When our first child, Madeleine, was born, Frances taught us a few ways to hold a baby so that she could sleep, and I could work on – Madlenka? Or maybe Starry Messenger? Frances even flew to Paris, where we were living for a year in 2000, so that I would not give up on my book about Charles Darwin. I had started it, but it was turning out to be more difficult than I had thought, and she came to help.

Frances did not get upset when I left her suitcase behind a taxi in Chicago, thinking the driver would see it and put it in the trunk, which of course he did not. Interestingly, my own suitcase made it into the trunk. Frances’s first office at FSG didn’t have a window, so I painted a window for her – complete with an image of her flying on an open book above a blue ocean full of snapping monsters.

I’d describe her impact on my career as Yin and Yang. She understands what I am trying to say and makes it possible. Her ongoing legacy? I do not dare to answer this. I am too close and she is full of light. She is a big part of what I have done.

Hyewon Yum

My words are not gracious enough to describe how Frances is. When I was still in the School of Visual Art’s MFA program, I had a portfolio meeting at her office. At that time, I didn’t know who she was – I had just come to New York from Korea and I never thought I could even write the story. After she looked through my dummy, she told me, “There is something in here.” And that was it. I had to find out how to make it into a book. It took me a long time to make another dummy. How happy I was when she said, “I think you did it!”

That was how Frances taught me how to write: she just waited, she never forced me to change my story this way or that way. But whenever I was about to give up becoming a writer, she checked on me and asked, “How is your story going?” And she always told me that I am good. Now I’m only beginning to understand what a great editor she was, still is, and will be.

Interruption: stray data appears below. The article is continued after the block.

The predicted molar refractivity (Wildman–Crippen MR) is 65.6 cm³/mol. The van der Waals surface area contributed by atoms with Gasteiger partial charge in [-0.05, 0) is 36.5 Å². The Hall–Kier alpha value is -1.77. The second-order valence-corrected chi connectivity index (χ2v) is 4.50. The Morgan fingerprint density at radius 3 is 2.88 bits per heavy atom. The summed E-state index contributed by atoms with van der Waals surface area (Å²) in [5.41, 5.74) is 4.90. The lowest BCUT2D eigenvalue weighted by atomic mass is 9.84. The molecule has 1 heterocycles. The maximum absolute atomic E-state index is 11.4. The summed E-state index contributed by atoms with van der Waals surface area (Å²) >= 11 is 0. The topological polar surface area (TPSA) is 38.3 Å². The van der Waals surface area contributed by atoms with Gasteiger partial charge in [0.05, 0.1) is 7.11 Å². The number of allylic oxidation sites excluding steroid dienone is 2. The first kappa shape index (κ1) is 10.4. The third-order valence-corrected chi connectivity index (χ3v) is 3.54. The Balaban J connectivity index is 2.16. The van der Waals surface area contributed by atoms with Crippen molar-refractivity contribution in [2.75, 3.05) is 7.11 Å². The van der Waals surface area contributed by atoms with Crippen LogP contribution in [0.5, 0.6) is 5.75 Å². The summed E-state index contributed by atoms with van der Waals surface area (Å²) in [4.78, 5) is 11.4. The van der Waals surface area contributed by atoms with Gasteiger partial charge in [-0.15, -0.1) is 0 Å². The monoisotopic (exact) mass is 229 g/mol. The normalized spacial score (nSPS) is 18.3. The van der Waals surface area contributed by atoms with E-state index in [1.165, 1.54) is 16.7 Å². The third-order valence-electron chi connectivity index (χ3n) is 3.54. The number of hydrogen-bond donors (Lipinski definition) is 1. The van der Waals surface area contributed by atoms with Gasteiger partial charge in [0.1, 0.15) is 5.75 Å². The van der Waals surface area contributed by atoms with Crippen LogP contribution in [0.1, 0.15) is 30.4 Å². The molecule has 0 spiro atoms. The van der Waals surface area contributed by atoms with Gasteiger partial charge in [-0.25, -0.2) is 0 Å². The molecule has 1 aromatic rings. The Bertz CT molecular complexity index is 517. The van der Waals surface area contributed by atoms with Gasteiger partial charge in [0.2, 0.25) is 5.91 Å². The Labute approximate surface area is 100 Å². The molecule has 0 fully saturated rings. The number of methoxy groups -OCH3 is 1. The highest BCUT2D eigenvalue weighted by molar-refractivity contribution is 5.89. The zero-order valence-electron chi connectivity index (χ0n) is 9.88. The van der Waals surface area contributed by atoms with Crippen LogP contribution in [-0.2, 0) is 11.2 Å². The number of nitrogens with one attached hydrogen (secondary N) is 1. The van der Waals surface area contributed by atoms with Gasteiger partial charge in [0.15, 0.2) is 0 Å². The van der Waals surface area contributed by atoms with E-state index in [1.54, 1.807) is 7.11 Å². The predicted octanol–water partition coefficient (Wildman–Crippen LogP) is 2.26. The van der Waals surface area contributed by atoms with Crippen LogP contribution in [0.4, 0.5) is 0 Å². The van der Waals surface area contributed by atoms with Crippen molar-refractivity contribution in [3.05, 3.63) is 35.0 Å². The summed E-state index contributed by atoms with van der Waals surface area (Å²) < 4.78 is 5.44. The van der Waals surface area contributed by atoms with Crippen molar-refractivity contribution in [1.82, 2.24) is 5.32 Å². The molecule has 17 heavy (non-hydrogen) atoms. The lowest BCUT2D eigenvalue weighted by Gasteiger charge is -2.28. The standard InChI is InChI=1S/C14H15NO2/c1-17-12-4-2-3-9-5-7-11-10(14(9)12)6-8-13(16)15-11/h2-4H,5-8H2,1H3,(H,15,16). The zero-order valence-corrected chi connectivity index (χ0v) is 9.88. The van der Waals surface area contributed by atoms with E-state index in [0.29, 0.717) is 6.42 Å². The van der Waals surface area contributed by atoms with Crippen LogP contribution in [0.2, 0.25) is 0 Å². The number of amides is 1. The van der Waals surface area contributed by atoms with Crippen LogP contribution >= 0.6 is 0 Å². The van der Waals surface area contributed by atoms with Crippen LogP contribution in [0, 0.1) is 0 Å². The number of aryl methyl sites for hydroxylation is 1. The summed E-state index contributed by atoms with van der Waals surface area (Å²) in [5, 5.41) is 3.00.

Philip Pullman

I remember Frances Foster well. I think it was in the late ’80s that I first came to know her, in connection with a book called The Ruby in the Smoke. She was the best kind of editor. She had a complete understanding of what I was doing in that book, and her only concern was to help me do it as well as it could be done. I was delighted to meet her in Toronto when the book won a prize from the International Reading Association, and to find that she was as generous and elegant in person as she was clear and helpful at the other end of a set of proofs. I wish her very well for her retirement, and I hope she enjoys all the books she’ll now be able to read without having to work on them.

Emily Jenkins

Some time in the early 2000s, my agent sent Frances this insane picture book I had written and tried to illustrate. I had never made a picture book before, though I’d wanted to for a long time. I don’t draw. I had done the book on printer paper with a child’s box of watercolors. It was bonkers, but Frances told the agent she’d like to see more from me some day. Later, after the agent stopped dealing with my picture book attempts, I sent Frances a query letter. Six months later, she wrote back saying yes, she’d like to see the manuscript of my story, Five Creatures. Nine months after that, she called me and made an offer on the book. I had forgotten all about it.